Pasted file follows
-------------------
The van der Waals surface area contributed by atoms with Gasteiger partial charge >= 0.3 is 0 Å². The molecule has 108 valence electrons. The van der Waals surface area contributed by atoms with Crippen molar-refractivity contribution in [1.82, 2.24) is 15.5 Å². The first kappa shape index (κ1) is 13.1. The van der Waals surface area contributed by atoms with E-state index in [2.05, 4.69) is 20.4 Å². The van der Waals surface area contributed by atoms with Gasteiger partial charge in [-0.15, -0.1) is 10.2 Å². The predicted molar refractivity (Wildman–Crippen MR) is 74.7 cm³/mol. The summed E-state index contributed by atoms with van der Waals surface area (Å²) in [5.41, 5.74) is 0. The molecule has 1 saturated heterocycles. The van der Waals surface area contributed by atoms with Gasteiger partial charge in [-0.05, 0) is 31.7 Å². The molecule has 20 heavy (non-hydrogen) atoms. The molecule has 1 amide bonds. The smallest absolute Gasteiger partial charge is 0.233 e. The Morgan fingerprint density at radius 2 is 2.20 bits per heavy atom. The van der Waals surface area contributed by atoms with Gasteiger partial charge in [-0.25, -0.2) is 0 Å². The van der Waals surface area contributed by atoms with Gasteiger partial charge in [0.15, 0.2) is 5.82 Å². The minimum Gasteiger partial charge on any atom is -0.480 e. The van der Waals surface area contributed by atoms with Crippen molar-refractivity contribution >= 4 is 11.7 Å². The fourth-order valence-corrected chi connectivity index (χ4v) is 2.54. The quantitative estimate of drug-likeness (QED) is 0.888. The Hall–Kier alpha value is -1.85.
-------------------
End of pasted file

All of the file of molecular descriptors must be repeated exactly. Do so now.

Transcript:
The van der Waals surface area contributed by atoms with Gasteiger partial charge >= 0.3 is 0 Å². The molecule has 108 valence electrons. The van der Waals surface area contributed by atoms with Crippen molar-refractivity contribution in [1.82, 2.24) is 15.5 Å². The first kappa shape index (κ1) is 13.1. The van der Waals surface area contributed by atoms with E-state index in [2.05, 4.69) is 20.4 Å². The van der Waals surface area contributed by atoms with Gasteiger partial charge in [-0.15, -0.1) is 10.2 Å². The predicted molar refractivity (Wildman–Crippen MR) is 74.7 cm³/mol. The summed E-state index contributed by atoms with van der Waals surface area (Å²) in [5.41, 5.74) is 0. The molecule has 1 saturated heterocycles. The van der Waals surface area contributed by atoms with Gasteiger partial charge in [-0.05, 0) is 31.7 Å². The molecule has 20 heavy (non-hydrogen) atoms. The molecule has 1 amide bonds. The smallest absolute Gasteiger partial charge is 0.233 e. The Morgan fingerprint density at radius 2 is 2.20 bits per heavy atom. The van der Waals surface area contributed by atoms with Gasteiger partial charge in [-0.25, -0.2) is 0 Å². The van der Waals surface area contributed by atoms with Gasteiger partial charge in [0.15, 0.2) is 5.82 Å². The minimum Gasteiger partial charge on any atom is -0.480 e. The van der Waals surface area contributed by atoms with Crippen molar-refractivity contribution >= 4 is 11.7 Å². The fourth-order valence-corrected chi connectivity index (χ4v) is 2.54. The quantitative estimate of drug-likeness (QED) is 0.888. The Hall–Kier alpha value is -1.85.